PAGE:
Arkansas at UAMS OAIC Overview

Report
Arkansas Claude D. Pepper Older
Americans Independence Center
at UAMS
Center Update
October 2013
Jeanne Y. Wei, M.D, Ph.D., PI
The theme of the Arkansas OAIC at UAMS:
“Translational research on cardiac and skeletal
muscle dysfunction in aging and disease.”
The Donald W. Reynolds Department of Geriatrics:
• is 1 of 9 depts. of geriatrics in the U.S.;
• cultivates trainees from the seedling level;
• offers a PhD in the Biology of Aging;
• has a mandatory 4 week geriatrics medical students rotation;
• in an 8-story building dedicated to Geriatrics - education, research,
clinical care and community outreach for improving care of the elderly.
The Goals of the Arkansas OAIC:
• Promote research that improves skeletal muscle function &
cardiovascular performance with age
• Train future geriatricians and gerontologists on improving functional
independence
I. RC1: Biostatistics and Data Management Core
Paula Roberson, Ph.D., William Hogan, M.D.
II. RC2: Nutrition, Metabolism, and Physiology Core
Arny Ferrando, Ph.D., Gohar Azhar, M.D.
III. RC3: Analytical Core
Robert Wolfe, Ph.D.
IV. PESC: Pilot Exploratory Studies Core
Robert J. Shmookler Reis, D.Phil., Arny Ferrando, Ph.D.
V. RCDC: Research and Career Development Core
Gohar Azhar, M.D., Jeanne Wei, M.D., Ph.D.
VI. LAC: Leadership and Administrative Core
Jeanne Wei, M.D., Ph.D., Robert Wolfe, Ph.D.
College of
Public Health
UA Little
Rock
College of
Health-Related
Professions
RIOA
Clinical
Programs
Clinical
Research
Center for Clinical &
Translational Research
(CCTR/CTSA)
Translational
Research Department of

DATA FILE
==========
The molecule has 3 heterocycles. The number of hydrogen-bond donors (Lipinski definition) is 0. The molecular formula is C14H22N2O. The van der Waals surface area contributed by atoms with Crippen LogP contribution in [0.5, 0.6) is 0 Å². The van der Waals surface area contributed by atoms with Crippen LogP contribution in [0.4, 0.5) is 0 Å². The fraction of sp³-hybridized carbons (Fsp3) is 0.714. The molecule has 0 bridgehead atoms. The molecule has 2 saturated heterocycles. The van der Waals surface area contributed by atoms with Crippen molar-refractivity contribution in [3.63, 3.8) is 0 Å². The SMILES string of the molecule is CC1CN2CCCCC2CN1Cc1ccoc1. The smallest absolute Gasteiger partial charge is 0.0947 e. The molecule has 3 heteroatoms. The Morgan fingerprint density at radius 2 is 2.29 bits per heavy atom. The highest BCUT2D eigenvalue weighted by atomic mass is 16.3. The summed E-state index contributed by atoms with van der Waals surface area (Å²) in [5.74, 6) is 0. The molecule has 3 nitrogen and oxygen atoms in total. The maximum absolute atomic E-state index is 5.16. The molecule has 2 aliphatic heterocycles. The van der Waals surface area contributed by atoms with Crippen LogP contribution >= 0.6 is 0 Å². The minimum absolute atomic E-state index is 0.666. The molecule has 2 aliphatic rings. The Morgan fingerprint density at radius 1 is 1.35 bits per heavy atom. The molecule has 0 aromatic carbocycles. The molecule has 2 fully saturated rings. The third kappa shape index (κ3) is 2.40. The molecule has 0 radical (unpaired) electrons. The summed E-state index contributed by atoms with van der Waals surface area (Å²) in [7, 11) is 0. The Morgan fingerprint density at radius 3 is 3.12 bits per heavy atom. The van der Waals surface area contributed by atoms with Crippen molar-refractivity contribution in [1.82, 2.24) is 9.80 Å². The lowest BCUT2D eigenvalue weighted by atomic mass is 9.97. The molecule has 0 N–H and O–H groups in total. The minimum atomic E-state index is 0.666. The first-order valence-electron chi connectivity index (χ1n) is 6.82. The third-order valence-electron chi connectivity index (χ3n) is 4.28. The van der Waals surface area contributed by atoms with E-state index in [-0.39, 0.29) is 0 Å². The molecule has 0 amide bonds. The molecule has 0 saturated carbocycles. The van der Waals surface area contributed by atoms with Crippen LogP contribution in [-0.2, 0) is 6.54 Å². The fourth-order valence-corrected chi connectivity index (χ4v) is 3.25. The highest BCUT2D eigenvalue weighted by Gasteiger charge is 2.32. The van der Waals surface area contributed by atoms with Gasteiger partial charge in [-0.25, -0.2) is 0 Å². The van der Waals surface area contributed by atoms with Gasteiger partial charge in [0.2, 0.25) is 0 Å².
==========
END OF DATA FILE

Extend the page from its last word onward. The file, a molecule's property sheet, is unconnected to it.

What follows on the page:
Graduate
Education
Biology of Aging
Medical Students
Residents
Geriatric
Fellows
Geriatrics
OAIC
Reynolds
Oklahoma Center
on Aging (ROCA)
at OUHSC
Basic
Research
Reynolds
Institute on Aging
Arkansas
Children’s
hospital
CAVHS
GRECC
College of Medicine
Geriatric
Education
Center
College of
Pharmacy
Arkansas
Aging
Initiative
AAI
College of Nursing
Hartford
program
Harding
university
University of
Arkansas at
Fayetteville
RIOA Collaborations that augment the Arkansas OAIC
RC1: Biostatistics and Data
Management
Paula K. Roberson, Ph.D. and
William R. Hogan, M.D.
Amy Schrader, M.S. and Nitin Kanaskar, M.S.
Research Design & Analysis
• Work with pilot investigators regarding study
design, sample size, power calculations, &
data analysis
• Develop procedural plans for patient enrollment,
randomization & unified data management
• Analyze case report forms used by investigators to
identify common data elements & build draft
versions of electronic case report forms
• Analyze study data & participate in preparation of
manuscripts, abstracts & posters
Data Management at Arkansas OAIC
• Supports:
– Pepper Center Subject Recruitment Registry
– Data management for 9 studies to date, including
participant registration, surveys/questionnaires, and
electronic case report forms
– Training of staff to use the registry
Built in open-source C3PR and LimeSurvey software
applications.
• Validates data entry and restricts modes of data
entry to ensure data quality and security.
RC2: Nutrition, Metabolism, and
Physiology Core
Arny Ferrando, Ph.D.
Gohar Azhar, M.D.
Nutrition, Metabolism, and Physiology Core (RC2)
Specific Aim 1. Provide standardization for comprehensive nutritional,
metabolic, and functional assessments.
•
Core utilization for 17 studies to date - 11 ongoing, 6 completed.
This includes human and animal studies.
Specific Aim 2. Facilitate performance of complex methodologies
derived to address the metabolic and functional implications of aging